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The grid in your future

Posted by daniel on April 8, 2004 at 5:45 AM PDT

"The natural extension of grid computing is the Java grid [..] because the principles behind [Java] have been to introduce a fundamental abstraction layer between the code and state, and the underlying platform."

At least that's the view expressed in
Also in Java Today
, in Grid Computing: A Conversation with Sun CTO, Greg Papadopoulos. He says that "Future systems will have to be much more tolerant of entities appearing and disappearing from the network and of failures happening. Future systems will have to be able to self-organize and adapt." Papadopoulis also predicts that we're at a point where "operating systems and processes are no longer the control points in systems that they once were. They're important components, because it's how you fundamentally render the price performance to systems. But operating systems aren't the controlling components."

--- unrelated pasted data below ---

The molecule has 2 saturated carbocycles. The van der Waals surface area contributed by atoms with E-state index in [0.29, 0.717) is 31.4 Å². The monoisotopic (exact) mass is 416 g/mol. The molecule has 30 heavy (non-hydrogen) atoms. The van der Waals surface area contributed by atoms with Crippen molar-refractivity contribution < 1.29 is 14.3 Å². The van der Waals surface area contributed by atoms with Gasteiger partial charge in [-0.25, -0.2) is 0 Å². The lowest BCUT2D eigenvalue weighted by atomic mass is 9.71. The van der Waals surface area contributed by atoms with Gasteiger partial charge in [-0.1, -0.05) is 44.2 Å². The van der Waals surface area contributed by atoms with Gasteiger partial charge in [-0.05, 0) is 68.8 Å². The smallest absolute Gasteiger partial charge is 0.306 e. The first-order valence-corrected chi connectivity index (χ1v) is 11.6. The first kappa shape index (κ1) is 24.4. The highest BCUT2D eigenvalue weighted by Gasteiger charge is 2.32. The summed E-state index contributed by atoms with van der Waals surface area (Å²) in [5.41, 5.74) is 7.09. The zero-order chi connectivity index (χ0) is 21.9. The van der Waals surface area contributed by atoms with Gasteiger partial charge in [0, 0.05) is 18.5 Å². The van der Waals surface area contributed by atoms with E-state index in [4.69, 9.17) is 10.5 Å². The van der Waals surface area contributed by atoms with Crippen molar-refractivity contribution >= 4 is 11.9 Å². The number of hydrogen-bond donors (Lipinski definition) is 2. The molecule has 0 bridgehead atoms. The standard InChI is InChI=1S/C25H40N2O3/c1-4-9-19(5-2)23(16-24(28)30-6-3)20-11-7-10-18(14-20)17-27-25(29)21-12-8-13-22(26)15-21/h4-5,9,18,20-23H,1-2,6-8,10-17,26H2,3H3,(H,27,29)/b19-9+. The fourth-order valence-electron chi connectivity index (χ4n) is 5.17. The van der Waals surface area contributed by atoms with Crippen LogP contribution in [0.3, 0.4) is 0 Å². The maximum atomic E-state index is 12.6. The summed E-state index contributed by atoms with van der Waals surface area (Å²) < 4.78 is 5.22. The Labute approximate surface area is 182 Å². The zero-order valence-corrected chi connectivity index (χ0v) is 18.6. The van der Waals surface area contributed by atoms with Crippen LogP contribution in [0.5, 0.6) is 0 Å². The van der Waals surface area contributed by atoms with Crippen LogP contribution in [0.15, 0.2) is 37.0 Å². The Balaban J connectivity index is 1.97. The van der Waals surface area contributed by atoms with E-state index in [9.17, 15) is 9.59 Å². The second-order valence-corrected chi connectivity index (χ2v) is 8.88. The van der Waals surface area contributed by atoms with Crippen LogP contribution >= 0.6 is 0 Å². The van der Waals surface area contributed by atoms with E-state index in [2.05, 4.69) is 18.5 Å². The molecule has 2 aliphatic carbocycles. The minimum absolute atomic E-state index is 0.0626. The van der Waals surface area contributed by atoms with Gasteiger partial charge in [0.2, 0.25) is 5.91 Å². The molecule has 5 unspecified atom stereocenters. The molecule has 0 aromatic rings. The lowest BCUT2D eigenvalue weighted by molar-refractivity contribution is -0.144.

In today's Weblogs , Rima Patel Sriganesh write on Improving Web Services Performance through Fast Web Services . She explains "some of the ways to improve performance if you are transmitting significant amount of XML data is to use traditional compression mechanisms such as zip/gzip or home-grown compression algorithms." If instead your aim is "Web services then what you need is a technology to improve Web service performance such that Processing overhead is greatly reduced [..], Bandwidth overhead is greatly reduced [..], Interoperability is preserved[.., and]
Existing standards and APIs are supported to accommodate existing Web service technologies and frameworks such as JAX-RPC, JAXB, etc."

In today's Projects and Communities , the JavaTools community announces that Sun's Java Studio Creator Early Access will be available for download some time today. Once the password protection is removed you can to download this IDE that was codenamed Project Rave.

The schoolbus project in Education and Research "facilitates university management tasks, including teacher/student communication, enrollment control, classroom alocation, e-Learning, and grades."

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